Civil Unions Pass Legislature - NPR
In Vermont, the legislature gave final approval today to a civil unions bill, granting same-sex couples virtually all the benefits of marriage. Both critics and supporters consider the bill the most sweeping gay rights legislation ever passed. Governor Howard Dean has vowed to sign it into law, perhaps as early as this Friday. But as Vermont Public Radio’s Steve Young reports, many gay and lesbian couples in Vermont have mixed emotions about this landmark legislation
BJ Rogers says until recently, it never occurred to him that someday he might actually get married. Rogers who’s 25, gay, and still single, says while growing up, same-sex marriage was unthinkable. But he says the debate over the issue in Vermont has changed his view. While he’s unlikely to get hitched anytime soon, he says the issue has a direct bearing on his life:
BJ Rogers: When society recognizes gay relationships as valuable
parts of our social construction, they also recognize gay individuals as valuable human beings.
But as a single man, Rogers won’t be affected in any practical way by the new law. Among gay and lesbian couples, who will be, the bill’s passage is being met with a mixture of cheers and disappointment. 36-year old writer Chris Tebbetts and his partner say they may not even bother to form a civil union. He says the process of filling out the paperwork, getting a license and arranging a commitment ceremony will be expensive and time-consuming:
Chris Tebbetts: I’ve heard from people around the country that we’re absolutely crazy to be anything but thrilled by the bill and we are thrilled by the bill. But we also recognize it as the compromise that it is. People from Seattle and North Dakota are saying why aren’t you on the streets dancing?
Tebbetts partner, 40 year-old Jonathan Radigan says no one’s dancing because the bill contains a major flaw: it provides many of the benefits of marriage while calling it something else entirely. And he says the distinction is crucial:
Radigan: You know there was a lot of debate around the whole word marriage. I don’t think anyone on either side of the issue can say that the word is not important The fact that we struggled so much over the word itself is indicative over how important the word is.
In fact, the civil union bill spells out clearly that civil marriage remains strictly a union between a man and a woman. It creates a parallel system of marriage-type benefits to same-sex couples, an arrangement many gay activists call “separate but equal.” Legislative supporters of civil union, many of whom are in trouble in their districts because of their votes, say that providing same-sex couples with full marriage wasn’t politically viable. 35 year old Wendy Beinner says she understands that. But she also says she feels let down:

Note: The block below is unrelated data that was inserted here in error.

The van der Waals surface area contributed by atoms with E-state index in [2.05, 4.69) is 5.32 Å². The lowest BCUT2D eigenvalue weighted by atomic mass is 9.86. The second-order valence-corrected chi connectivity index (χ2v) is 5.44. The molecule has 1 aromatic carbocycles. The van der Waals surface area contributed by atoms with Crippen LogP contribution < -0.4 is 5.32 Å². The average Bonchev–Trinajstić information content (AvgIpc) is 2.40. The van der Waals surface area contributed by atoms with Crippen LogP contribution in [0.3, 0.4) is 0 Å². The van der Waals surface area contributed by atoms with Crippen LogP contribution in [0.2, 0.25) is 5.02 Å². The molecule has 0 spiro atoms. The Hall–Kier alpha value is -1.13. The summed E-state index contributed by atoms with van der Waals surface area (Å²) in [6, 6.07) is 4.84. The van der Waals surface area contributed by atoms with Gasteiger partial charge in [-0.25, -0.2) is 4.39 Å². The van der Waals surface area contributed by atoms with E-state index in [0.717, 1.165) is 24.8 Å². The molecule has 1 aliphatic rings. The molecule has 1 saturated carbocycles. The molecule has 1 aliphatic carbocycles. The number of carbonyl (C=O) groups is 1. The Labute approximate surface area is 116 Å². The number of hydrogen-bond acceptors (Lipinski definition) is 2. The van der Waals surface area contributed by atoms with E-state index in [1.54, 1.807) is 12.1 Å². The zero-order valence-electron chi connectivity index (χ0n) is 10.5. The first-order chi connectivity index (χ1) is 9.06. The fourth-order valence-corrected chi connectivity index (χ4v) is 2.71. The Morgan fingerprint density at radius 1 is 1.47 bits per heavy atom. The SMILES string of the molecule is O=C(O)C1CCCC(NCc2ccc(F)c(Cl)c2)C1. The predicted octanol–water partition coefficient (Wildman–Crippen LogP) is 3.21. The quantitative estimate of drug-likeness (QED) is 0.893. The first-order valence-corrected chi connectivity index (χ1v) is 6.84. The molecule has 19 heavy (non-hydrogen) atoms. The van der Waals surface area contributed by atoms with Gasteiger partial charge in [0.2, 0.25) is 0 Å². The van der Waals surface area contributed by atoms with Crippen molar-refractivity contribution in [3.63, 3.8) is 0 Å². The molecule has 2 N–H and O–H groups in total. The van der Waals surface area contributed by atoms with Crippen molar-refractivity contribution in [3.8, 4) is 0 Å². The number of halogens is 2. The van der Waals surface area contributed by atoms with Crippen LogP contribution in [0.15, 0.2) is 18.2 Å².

Wendy Beinner: Most of my straight friends and colleagues were so excited about the civil union bill and the decision itself and even when I tried to describe how civil union would not be nearly good enough for me compared to marriage, I think it’s really difficult for them to understand that.
Sam Abel and Craig Palmer were married six years ago in a Congregational Church in the small town of Thetford, Vermont where Palmer grew up. The couple have two foster children, including a seven month old. The new law doesn’t acknowledge their church wedding but will provide a legal status that they’ve never had. So they say they’ll get a civil unions license but Palmer is unsure how they’ll handle the commitment ceremony:
Craig Palmer: It’s really a question because we don’t want to in any way belittle what we did before that. That is still the most important thing. Even without the civil unions bill we’d be together and we would have made this commitment to each other
Abel. 42, says the civil unions bill will have little affect on their lives until there’s a crisis in the family:
Abel: The difference is when there’s stress, when there’s a health emergency, when there’s tension in the family, when the kids have a problem. That’s when you need the protections
Abel says he’ll be grateful for the security but he worries that by creating a separate name for their relationship, his children will be more susceptible to harassment for having two fathers later in life:
Abel: I want our kids to know that our relationship is as legitimate, is as an important family unit as anybody else’s because we are a real family. I want to be able to tell them that this is honored by the state and I think the Civil Unions bill does part of that.
But not all of it. It’s highly unlikely that marriage in name will be granted to same-sex couples anytime soon. Still, many gay couples in Vermont say the legislation is an important first step toward equality. They say they’ll celebrate when Governor Howard Dean signs it into law. For NPR I’m Steve Young